If Big O were defined as a binary relation on the set {\bf R}^{\bf R}, then it would be reflexive, transitive, and antisymmetric (i.e. a partial ordering). Similarly, Big Omega as a binary relation would also be reflexive, transitive, and antisymmetric. Moreover, Big O and Omega are inverse relations since f \in O(g) \iff g \in \Omega (f). If Big Theta were defined as a binary relation, then it would be reflexive, symmetric, and transitive. Therefore, Big Theta forms an equivalence class of functions. Even though both Big O amd Omega relations have the possibility of strict set inclusion (e.g O(1) \subset O(x) \subset O(x^2) \subset O(x^3) \subset \cdots, this is not possible with Big Theta. Therefore, we have \Theta(f) \subseteq \Theta(g) \iff \Theta(f) = \Theta(g).

We are generally very lax when dealing with asymptotic notation. For example, it is (more) common to write O(f(x)) instead of O(f). It is also more common to write the function’s analytical expression within the Big Letter’s parentheses, e.g. if f(x)=x^2+2, then Big Omega of eff may be written as \Omega (x^2+2), which simplifies to \Omega (x^2). This abuse of notation is dangerous because there is no way to distinguish a function symbol and an independent variable symbol (just consider taking the Big O of a function such as x(t)=e^t). So general conventions restrict independent variables to the letters x, n, and t. If we see one of these letters within the parentheses of Big O, Omega, or Theta then we are dealing with the analytical expression for a function and not the function itself.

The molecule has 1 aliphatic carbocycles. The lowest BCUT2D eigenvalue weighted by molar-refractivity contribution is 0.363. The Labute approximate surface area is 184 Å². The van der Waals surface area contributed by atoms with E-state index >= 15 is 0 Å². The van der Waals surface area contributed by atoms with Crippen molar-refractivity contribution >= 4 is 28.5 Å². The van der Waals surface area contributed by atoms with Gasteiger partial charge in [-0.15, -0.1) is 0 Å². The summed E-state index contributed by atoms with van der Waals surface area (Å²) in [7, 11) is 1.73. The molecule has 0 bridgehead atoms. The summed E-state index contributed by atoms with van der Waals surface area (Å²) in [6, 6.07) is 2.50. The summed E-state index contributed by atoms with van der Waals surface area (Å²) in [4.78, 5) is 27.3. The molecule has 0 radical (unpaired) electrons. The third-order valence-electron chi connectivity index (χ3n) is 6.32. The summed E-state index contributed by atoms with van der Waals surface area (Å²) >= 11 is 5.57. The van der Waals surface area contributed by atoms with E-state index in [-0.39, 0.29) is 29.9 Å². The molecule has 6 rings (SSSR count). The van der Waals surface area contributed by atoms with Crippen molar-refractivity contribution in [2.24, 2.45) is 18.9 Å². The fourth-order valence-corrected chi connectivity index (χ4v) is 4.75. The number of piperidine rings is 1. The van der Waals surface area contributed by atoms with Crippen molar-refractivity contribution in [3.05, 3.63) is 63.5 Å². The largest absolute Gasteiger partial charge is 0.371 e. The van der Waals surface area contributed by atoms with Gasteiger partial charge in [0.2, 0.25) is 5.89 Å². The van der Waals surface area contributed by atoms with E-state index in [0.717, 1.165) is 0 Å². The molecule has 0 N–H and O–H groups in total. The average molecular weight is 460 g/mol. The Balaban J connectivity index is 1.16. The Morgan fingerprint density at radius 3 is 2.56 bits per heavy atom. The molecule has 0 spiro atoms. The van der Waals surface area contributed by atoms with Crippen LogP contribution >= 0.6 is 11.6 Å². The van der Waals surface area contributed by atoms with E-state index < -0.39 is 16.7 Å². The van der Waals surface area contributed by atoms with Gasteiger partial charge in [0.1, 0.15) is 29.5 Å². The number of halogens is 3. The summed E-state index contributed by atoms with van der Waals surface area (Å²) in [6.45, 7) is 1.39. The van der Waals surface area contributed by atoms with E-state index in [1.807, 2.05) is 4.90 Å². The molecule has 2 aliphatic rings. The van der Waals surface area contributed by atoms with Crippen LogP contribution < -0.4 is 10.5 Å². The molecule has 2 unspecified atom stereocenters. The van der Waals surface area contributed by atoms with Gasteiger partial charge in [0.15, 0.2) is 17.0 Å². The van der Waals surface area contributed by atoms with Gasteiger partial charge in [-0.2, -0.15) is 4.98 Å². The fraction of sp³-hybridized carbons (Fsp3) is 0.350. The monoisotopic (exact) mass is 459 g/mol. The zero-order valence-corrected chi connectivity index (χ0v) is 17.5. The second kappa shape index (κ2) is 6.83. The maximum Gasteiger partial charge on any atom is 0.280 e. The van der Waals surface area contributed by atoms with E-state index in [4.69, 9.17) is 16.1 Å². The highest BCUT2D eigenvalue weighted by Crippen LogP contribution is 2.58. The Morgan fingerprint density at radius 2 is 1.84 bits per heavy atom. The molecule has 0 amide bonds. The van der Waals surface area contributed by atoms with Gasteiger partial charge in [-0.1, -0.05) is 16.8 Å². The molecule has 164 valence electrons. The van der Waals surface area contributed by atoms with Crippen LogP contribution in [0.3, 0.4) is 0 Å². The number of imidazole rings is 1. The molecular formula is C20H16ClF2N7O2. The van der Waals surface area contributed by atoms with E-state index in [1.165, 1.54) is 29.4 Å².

Cormen, T., Leiserson, C., and Rivest, R.  Introduction to Algorithms.

“Big O notation.” Wikipedia

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The study of the French language

A few years ago, I had resolved to study French to the point where I may comprehend a popular movie or a novel. I have forgotten why I pursued French over all the other languages in the world (it might have had something to do with a girl). Whatever the original reason, as of recently, French has become a regular hobby for me and I already feel rewarded. In this article, I will explain the stages I had undergone so far and my current sense of learning French.

Naive Stage

Since the faculty for language is biologically “native” to humans (see Universal Grammar), I felt that I had only to provide my brain with the grammatical paradigms and vocabulary for it to automatically put together syntactical French sentences. This would certainly be possible if my faculty for language had also evolved an interface through which to download all the grammatical rules as nice logical English sentences and thenceforth apply them whenever I chose to speak in French. However, if the intention of communication is to transfer semantics between people, then this method is hopeless for several reasons.

  • Interface. I don’t yet know a “quick” way to train my brain to pick up grammatical rules and to apply them naturally. The only method that has worked so far has required a lot of time and a lot of un-coerced “pattern-grokking” by my mind.
  • Inefficiency. Memory seems to evaporates with disuse. I have forgotten most of my vocabulary from this stage of my French learning. It becomes extremely difficult to consciously remember all the grammatical rules every time.
  • Grammarians. Are. Often. Dumb. There is a fundamental difference between grammarians and linguists… the latter describe language… the former coerce a subjectively chosen set of ancient rules which don’t always conform to popular usage.
  • Common usage. Even perfectly natural and inclusive grammars will contain more unusual sentences than the commonly familiar ones. It would be nice to construct far-fetched sentences, but contrived semantics would be obscured by the unfamiliar usage.

Semi-enlightened Stage